June 3, 2010 Health professionals worried about the increasing number of obese pregnant women could learn lessons from successful smoking cessation campaigns, according to a study into how maternity services could be developed to effectively tackle maternal obesity.
With more than one in six pregnant women now classed as obese in the UK, the issue is of concern due to the added health risks for both the pregnant women and their future infants.
The recent study, funded by Public Health North East, was carried out by a team of academic researchers led by Dr Nicola Heslehurst from Teesside University and including experts in the field from Durham and Newcastle universities, and the North East Public Health Observatory.
The findings, published in the journal, Midwifery,* show substantial improvement in some areas of clinical practice such as health and safety, but slow progress in other areas of maternity services since earlier research by Dr Heslehurst and colleagues in 2005/06.
"In our earlier study we found women sometimes being taken out of maternity units because the units didn't have suitable beds and the right equipment to deal with obese pregnant women. We also found there were no clinical guidelines in the North East for dealing with maternal obesity.
"Theatres and delivery suites are now better equipped, and clinical guidelines in place throughout the region. But there are still gaps in terms of services to support the women and a lack of joined-up thinking among professionals," said Dr Heslehurst.
She says little is being done to address the actual obesity. "We found there were no weight gain guidelines in place, largely due to a lack of national guidance on this issue, and a lack of psychosocial input. Mothers were being told they were putting their babies at risk and then left to deal with it as there was an absence of support services available to help the women. This is an area that needs further development."
Co-author Professor Carolyn Summerbell, from Durham University's School of Medicine and Health, agrees, saying: "Pregnancy is a time when women expect to put on weight, so it's understandable that 'healthy weight gain' in pregnancy is a difficult message. However, it does need to be talked about with women. The question for many midwives is how to do this sensitively and constructively, and knowing which support services to refer the women onto."
Fellow author, Dr Judith Rankin, from Newcastle University, said: "Maternal obesity has major health implications for both the mother and her baby. Whilst the improvements in the management of obese women found in our study are very encouraging, there is still a long way to go if we are to maximise the health outcomes for this group."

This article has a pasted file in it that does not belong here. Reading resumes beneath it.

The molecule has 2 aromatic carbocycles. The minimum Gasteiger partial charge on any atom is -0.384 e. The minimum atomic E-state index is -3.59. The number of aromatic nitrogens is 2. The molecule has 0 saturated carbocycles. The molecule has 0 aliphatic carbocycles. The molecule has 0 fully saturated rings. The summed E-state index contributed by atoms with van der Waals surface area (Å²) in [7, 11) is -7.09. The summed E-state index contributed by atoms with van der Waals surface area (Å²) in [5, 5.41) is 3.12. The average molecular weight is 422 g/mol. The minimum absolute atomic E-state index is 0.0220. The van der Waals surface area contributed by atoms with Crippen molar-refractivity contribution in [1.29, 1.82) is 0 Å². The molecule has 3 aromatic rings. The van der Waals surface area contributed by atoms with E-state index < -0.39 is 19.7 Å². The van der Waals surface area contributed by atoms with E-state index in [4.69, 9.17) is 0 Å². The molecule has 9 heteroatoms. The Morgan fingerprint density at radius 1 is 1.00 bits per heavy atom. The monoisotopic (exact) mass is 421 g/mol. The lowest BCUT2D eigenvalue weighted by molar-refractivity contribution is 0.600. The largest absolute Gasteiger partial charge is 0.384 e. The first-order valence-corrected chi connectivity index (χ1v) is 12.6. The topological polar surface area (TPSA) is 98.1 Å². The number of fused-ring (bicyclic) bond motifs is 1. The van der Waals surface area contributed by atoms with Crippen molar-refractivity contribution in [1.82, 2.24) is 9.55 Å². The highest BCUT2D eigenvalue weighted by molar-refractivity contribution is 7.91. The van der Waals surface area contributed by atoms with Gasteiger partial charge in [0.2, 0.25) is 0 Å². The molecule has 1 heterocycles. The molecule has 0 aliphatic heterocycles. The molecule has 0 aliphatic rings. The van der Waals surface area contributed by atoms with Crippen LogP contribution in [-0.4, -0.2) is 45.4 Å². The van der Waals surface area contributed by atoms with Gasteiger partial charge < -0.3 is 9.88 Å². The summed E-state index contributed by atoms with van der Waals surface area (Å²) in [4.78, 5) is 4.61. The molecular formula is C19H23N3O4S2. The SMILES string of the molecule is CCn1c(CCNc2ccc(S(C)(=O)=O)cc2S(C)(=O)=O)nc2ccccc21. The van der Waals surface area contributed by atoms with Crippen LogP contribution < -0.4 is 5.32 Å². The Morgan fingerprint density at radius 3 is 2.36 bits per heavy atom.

Midwives told Dr Heslehurst they wanted training in how to talk to obese women about the clinical risks without upsetting their patients.
"There has been intensive training on alcohol and drug misuse and smoking and domestic violence, but obesity is still seen as a very sensitive issue. Women don't want to be stigmatised or patronized because of their weight. They know they are obese and need support," said Dr Heslehurst.
She says: "There is an urgent need for obesity training along the lines that midwives have for other health issues, and the research team is continuing to work closely with Public Health North East to identify how the training would be best developed in our region."
"There are lots of obesity public health services out there that are not being targeted at pregnant women. There's a real lack of communication between public health services and maternity services, and there is no continuity of care in the transition from the woman being pregnant to postnatal." In her research, she found many health care professionals saying pregnancy was a good time to intervene as midwives and others had a captive audience, but feared identifying obesity without appropriate support services could make matters worse. It could heighten stigma by drawing attention to the risks without offering any structured support.
Dr Heslehurst believes midwives and other health-care professionals could learn from successful smoking cessation campaigns about how to best tackle maternal obesity. The emotional aspects and the obesity itself are not being dealt with. With obesity being viewed negatively in society and by the media there is a need for obesity messages to be more positive rather than 'condemning', says the report.
One obstetrician quoted in the study said: "Everybody's very aware about the national obesity epidemic because the media's going on about it, but it doesn't seem to be in anyway encouraging, it's more critical and it actually reduces people's self-esteem........It's a bit like the smoking message, it doesn't engage the smoking population, it engages the anti-smoking population and the 'obesity epidemic is just a lot of hand wringing and not a lot of motivating'."
Dr Heslehurst said: "One midwife told me how in the past when they first started doing smoking cessation before there was a big national strategic drive with all the intense training and everything that it didn't work. But after the national drive for smoking cessation came in with all the training and support, the specialist midwives and smoking cessation coordinators and all the resources that maternity services had to deal with it they became really successful."
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- Heslehurst et al. How can maternity services be developed to effectively address maternal obesity? A qualitative study. Midwifery, 2010; DOI: 10.1016/j.midw.2010.01.007
Note: If no author is given, the source is cited instead.